In no time, our plates are cleaned. But I still need to ask David one thing that’s been bothering me for years. I may not have another chance. “You don’t have to answer me, but I’ve been wondering if you know why she decided to stay in the reserves instead of getting out when her enlistment ended? I asked her at the time, but she never gave me a straight answer.”
He swallows his last onion ring and wipes his mouth with a napkin. “She loved it. She loved the camaraderie and sense of purpose. Even when I was out and we started Complete, she felt it was her patriotic duty to serve one weekend a month.” He finishes his beer. “And your father played his role, as you well know.”
I clench my jaw. Yes, I do know, all too well. When I refused to join the Marines right out of high school like he and his father did—like my sister did—the dynamics around the house changed. Not that they were ever great before I dropped out of college and got certified as a personal trainer. When a client, Nolan Kates, saw me handle some unruly gym members, he thought I’d make a good bodyguard. His suggestion struck a chord with me and, after taking classes in personal security, I ended up working for his PI firm. Not that my father thought too much of that career, either.
“We knew her unit could be called up to go to Afghanistan, but she joined the reserves anyway.” He crumples up the napkin. Head turned, he says, “Hey, I’m grateful for the Marines, though. I never would have met your sister if we weren’t stationed together.”
I raise my beer to my lips but place it on the table without taking the final swallow. “I wish I had gone into the Marines. Then she wouldn’t have felt compelled to join up, and she would be here today.”
“You don’t know that. Addie was feisty. She probably would’ve joined for the sole purpose of competing against you.” His right lip curls upward.
“You’re probably right,” I say without conviction. Having her death on my conscious is a lasting ache that hurts more sharply than the prick of the tattoo I got in her honor two years ago.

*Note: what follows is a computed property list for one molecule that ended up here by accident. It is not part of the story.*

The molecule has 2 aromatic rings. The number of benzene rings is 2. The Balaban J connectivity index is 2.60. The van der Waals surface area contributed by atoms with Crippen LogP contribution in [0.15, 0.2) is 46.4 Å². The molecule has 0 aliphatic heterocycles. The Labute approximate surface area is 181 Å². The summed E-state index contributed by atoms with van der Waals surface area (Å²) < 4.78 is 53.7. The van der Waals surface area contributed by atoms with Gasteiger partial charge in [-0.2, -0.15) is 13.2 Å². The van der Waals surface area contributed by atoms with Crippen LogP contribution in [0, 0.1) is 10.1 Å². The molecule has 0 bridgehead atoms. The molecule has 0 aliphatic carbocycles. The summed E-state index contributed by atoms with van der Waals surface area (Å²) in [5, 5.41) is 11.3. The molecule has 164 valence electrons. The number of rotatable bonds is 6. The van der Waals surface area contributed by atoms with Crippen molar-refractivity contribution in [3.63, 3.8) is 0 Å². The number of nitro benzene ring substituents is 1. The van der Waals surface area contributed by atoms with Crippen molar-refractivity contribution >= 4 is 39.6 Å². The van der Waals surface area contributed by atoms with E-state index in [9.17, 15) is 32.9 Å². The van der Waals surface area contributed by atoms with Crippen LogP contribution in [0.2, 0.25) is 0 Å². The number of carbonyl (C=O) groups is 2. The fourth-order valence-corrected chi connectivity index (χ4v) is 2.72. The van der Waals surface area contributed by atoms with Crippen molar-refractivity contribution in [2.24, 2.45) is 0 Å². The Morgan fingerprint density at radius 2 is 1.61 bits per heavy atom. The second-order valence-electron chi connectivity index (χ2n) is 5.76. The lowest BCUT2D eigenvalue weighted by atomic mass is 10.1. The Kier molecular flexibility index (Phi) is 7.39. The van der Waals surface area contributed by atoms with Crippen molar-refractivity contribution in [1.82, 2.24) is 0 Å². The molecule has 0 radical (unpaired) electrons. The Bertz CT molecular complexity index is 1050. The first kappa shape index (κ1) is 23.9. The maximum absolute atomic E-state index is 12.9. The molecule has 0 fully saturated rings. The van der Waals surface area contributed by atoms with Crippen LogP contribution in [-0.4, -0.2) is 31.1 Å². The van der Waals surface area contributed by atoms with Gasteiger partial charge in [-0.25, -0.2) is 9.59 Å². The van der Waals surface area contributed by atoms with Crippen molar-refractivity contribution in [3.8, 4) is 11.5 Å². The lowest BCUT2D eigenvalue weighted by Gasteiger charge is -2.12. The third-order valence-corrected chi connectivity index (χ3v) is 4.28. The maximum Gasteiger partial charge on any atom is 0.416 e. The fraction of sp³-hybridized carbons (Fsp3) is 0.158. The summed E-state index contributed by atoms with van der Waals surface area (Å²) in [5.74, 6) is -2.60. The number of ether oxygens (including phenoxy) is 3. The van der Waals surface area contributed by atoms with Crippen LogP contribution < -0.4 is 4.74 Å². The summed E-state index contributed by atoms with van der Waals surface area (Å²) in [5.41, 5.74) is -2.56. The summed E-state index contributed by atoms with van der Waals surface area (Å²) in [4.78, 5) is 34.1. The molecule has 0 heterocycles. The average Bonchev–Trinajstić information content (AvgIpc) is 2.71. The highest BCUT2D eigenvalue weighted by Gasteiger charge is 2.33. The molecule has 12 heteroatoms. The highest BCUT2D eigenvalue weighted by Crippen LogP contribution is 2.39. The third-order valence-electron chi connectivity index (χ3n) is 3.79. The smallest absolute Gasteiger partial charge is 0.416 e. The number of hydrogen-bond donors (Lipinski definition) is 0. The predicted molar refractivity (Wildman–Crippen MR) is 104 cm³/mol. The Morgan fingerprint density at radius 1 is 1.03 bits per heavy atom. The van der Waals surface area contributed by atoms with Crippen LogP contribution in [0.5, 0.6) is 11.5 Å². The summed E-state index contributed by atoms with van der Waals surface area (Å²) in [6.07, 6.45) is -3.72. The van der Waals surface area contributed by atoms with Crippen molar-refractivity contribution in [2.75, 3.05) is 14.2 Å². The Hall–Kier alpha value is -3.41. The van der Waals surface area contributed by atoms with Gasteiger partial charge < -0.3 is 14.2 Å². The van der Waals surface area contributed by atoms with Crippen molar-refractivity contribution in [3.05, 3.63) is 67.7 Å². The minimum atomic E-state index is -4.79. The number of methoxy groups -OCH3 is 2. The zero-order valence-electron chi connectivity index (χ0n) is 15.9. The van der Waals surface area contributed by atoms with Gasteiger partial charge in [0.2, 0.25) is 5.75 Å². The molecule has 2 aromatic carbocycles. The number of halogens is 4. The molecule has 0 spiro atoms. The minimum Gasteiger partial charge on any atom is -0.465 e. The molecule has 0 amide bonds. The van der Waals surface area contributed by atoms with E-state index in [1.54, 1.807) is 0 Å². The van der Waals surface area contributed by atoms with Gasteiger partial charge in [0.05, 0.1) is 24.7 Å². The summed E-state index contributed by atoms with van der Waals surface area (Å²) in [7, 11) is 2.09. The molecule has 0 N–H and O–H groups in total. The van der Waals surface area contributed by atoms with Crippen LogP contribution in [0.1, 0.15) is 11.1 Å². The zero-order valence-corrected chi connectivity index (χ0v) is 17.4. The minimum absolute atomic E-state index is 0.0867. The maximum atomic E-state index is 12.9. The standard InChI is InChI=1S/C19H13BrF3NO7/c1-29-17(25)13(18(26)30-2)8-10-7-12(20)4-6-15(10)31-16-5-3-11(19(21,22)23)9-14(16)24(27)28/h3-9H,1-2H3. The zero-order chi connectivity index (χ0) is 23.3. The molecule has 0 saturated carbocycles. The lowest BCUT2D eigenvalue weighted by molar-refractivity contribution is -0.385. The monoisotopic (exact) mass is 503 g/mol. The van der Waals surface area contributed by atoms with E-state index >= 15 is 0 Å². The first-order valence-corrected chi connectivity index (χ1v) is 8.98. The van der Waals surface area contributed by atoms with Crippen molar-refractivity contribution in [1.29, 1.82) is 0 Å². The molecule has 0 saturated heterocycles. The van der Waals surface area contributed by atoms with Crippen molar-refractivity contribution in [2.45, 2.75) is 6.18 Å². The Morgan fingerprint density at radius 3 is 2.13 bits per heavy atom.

David brings his arms up and reaches under his shirt, then takes off a silver chain. No. Not a chain—it’s Three’s dog tags. He looks at them and closes his fist. “I need to move on with a clean slate, Wills.” He extends his hand to me. “Here. I want you to have these.”
I suck in a breath. My eyes bounce from his now-opened palm to follow a tear rolling down his cheek. I shake my head, unable to speak.
“Please. I want you to have them. Addie would want this.”
I swallow over the lump lodged in my throat. “Thanks.” Reaching out, I take the chain and put it around my neck, allowing it to fall under my shirt. My hand pats her dog tags that now rest on my chest.
After a minute, he signals for the server to bring our check. “This is on me.” He offers a smile that doesn’t reach his eyes. “Looks like I have a big check waiting for me.”
I open my mouth to argue, but the intense look on his face makes me say instead, “Thanks. When we’re done here, want to go to Complete?”
David pulls out a light brown leather wallet with the Marine Corps logo on it. After he extracts some bills, he glances at his watch. “Can’t. I have to get back and walk Gemini.” Three was Gemini’s handler. Injured when she was killed, David was able to adopt the military working dog and spoils him rotten. Not that I blame him.
Fishing into my pocket for my keys, I reply, “You go do that. I think I’ll see what I can do at Vets for Military Dogs.” I’ve been volunteering at this place—a charity that fosters injured military working dogs until they’re ready to be adopted—for years. There’s always a dog that needs his belly rubbed.
As we’re exiting, my cell beeps. My stomach contracts when I see that “Emilie Dubois” sent me another text. To complete my self-inflicted torture, I open it, shake my head and put my cell into my back pocket without responding, just as I’ve done with all of her texts. I’m no good for the French supermodel—not the same man I was before I had to kill Cole’s crazy stalker. Not that I ever was good enough for her. Besides, we never did much but talk and share a couple of kisses. I vault in my Jeep, blasting rock music to drown out my jumbled thoughts.
I’m going to make you proud, Three.
No more deaths. I rub my bicep, which hosts my newest tattoo honoring my fallen partners, Jared and Roberto.
Thirty days will fly by, right?
And the one thought that swirls around the most—How can I keep my distance from Emilie now that she’s living in LA?